Not long ago, thinking to give my mother a taste of what’s available on Youtube, and recalling seeing her old Vic Damone albums, I showed her a clip from some variety show featuring Damone singing what started off as a jokey version of “Tonight”. (topical reference)

    Frankly it was a bit depressing to mentally contrast this fellow who projected, an image at least, which I could recognize as a fellow male, and who might have even – as a general type – been one of the family men in the neighborhood when I was a little boy: but who now represented a type extinct from pop culture, and almost bred out of existence altogether.

    When did we become a race of perpetual juveniles which never mature, but merely decay?

  4. neo-neocon Says:

    DNW: I don’t know when it happened, but I’d say it was within my lifetime.

  5. SteveH Says:

    “”When did we become a race of perpetual juveniles which never mature, but merely decay?”"
    DNW

    I think it’s an artifact of prosperity. People can’t mature without humbling adversity.

  6. neo-neocon Says:

    bobbi: I think a lot of the musicals of the 40s and 50s were in a sort of golden age of musical theater. I saw many of the original productions that were in the 50s, and they were uniformly fabulous.

    That includes the original of “The Music Man.” However, it is not among my very very very favorites (which are probably the two you mentioned, “Carousel” and “West Side Story,” as well as “Fiddler On the Roof,” “The Fantastiks,” and “My Fair Lady”).

    I’d put “The Music Man” in the second tier, which is a wonderful tier as well—”Oklahoma,” “South Pacific,” and “The King and I” (all of which I saw during the 50s in City Center revivals rather than the original productions, although I had the original cast recordings and listened to them incessantly) fall into it. There are others I loved, too, less well known but very fine: “Fiorello” (which had some very funny songs about politics that hold up very well) and “Kiss Me Kate,” to name just two.

    I think that “The Music Man” was a little too foreign for me, which is funny because it’s really a slice of Americana. But I was a New Yorker, so something about Iowa was terra incognita. However, I adored Robert Preston. I actually had a big crush on him as a child. Something about his boundless energy really grabbed me.

  7. DNW Says:

    neo-neocon Says:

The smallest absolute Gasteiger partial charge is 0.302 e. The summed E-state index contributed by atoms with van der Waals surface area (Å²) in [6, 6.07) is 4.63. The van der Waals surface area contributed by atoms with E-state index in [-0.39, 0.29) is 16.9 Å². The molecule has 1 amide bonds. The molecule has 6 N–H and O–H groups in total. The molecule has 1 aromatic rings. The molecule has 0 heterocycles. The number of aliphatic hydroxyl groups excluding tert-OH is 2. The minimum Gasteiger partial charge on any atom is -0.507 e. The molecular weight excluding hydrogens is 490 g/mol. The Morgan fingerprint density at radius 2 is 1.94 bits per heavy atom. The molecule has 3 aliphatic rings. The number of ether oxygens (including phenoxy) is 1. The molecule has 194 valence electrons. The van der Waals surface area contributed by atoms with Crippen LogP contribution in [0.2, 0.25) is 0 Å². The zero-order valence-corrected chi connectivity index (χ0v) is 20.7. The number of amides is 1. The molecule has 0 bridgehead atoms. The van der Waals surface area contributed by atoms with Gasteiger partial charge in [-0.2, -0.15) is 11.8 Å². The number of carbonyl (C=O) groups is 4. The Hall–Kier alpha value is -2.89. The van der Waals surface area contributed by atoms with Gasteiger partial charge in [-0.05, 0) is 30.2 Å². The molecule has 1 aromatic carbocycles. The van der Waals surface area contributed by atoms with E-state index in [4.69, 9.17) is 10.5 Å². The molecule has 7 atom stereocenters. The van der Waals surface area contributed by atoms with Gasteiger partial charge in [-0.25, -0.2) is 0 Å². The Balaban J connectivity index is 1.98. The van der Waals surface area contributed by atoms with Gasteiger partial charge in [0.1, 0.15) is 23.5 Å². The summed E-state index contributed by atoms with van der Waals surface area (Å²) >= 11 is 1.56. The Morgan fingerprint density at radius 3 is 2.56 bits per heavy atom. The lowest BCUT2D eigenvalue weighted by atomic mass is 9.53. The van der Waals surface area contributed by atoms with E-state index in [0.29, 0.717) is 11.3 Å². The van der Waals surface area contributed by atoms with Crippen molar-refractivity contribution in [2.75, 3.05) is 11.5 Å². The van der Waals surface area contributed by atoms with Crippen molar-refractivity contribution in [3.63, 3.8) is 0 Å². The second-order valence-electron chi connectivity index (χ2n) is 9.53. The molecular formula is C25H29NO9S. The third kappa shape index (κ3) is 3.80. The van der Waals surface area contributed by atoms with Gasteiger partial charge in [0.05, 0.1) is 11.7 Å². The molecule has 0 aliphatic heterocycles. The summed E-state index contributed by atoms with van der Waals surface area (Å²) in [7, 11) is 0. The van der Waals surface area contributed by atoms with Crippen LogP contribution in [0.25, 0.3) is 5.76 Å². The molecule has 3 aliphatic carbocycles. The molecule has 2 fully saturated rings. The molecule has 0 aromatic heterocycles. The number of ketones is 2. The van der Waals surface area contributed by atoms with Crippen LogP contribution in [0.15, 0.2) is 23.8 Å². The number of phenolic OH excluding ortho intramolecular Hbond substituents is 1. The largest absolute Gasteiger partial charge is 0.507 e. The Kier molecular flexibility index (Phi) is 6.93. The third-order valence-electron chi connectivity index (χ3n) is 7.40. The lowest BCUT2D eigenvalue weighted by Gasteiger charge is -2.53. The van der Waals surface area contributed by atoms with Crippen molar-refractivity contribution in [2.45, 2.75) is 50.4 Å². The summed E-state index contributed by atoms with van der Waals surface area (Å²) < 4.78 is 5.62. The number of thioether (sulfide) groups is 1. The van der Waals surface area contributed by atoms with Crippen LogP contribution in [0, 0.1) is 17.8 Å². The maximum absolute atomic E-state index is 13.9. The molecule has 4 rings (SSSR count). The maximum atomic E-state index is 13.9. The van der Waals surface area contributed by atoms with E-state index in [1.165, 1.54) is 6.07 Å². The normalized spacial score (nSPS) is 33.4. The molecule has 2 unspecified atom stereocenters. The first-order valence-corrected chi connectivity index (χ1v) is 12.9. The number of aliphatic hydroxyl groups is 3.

December 29th, 2011 at 6:00 pm

    DNW: I don’t know when it happened, but I’d say it was within my lifetime.”

    It just occurred to me to wonder whether some part of this – again, some part – might not be due to a simple matter of who has the disposable income and the will to pursue and pay for certain kinds of entertainments. If the consumers are all, or mostly of one type, then the product will match.

    Call it the TigerBeat-ization of pop culture. (I think that is the name of the magazine my kid sisters, a half generation younger than myself, used to read)

    Because they are the ones paying to watch, movies are apparently largely manufactured and shaped and probably cast to suit the sensibilities of 14 year old boys; in much the same way that AOL has apparently been shaped to suit the peculiar sensibilities and tastes of Ariana Huffington.

    Roman Polanski, an unsavory character with problems of his own in this regard, has nonetheless made interesting comments on how film editing and scene framing techniques have been affected over the decades by attempts to appeal to a target audience of adolescents.

    And on a slightly different note, Blake Edwards in his commentary on his Panther series has had interesting things to say about the extended framing and long-cutting of his scenes.

    But I’m straying from my own point and wholly ignoring yours …

  8. neo-neocon Says:

    DNW: I also read somewhere that the fact that movies are now widely distributed around the world makes them more likely to be action flicks or horror flicks or movies that don’t rely as much on dialogue or wit, which is harder to translate.

  9. Ben David Says:

    I connect this wonderful post with your previous posts that contrasted Margot Fonteyn with younger, more lithe ballerinas…

    I think you are being too hard on older artists…. there’s a lot that the in-crowd may spot, but audiences do not – they are still responding to the total performance.

    In the current theater scene, Carol Lawrence’s soprano would be helped along by microphones – and Chita Rivera needs no help connecting with an audience.

    The problem really is the short-sighted assumption that only young people pay for entertainment – and only stories about/for young people are worth mounting and telling…. many of these artists still have a lot to say, maybe even more to say than when they were young.

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Previously a lifelong Democrat, born in New York and living in New England, surrounded by liberals on all sides, I've found myself slowly but surely leaving the fold and becoming that dread thing: a neocon.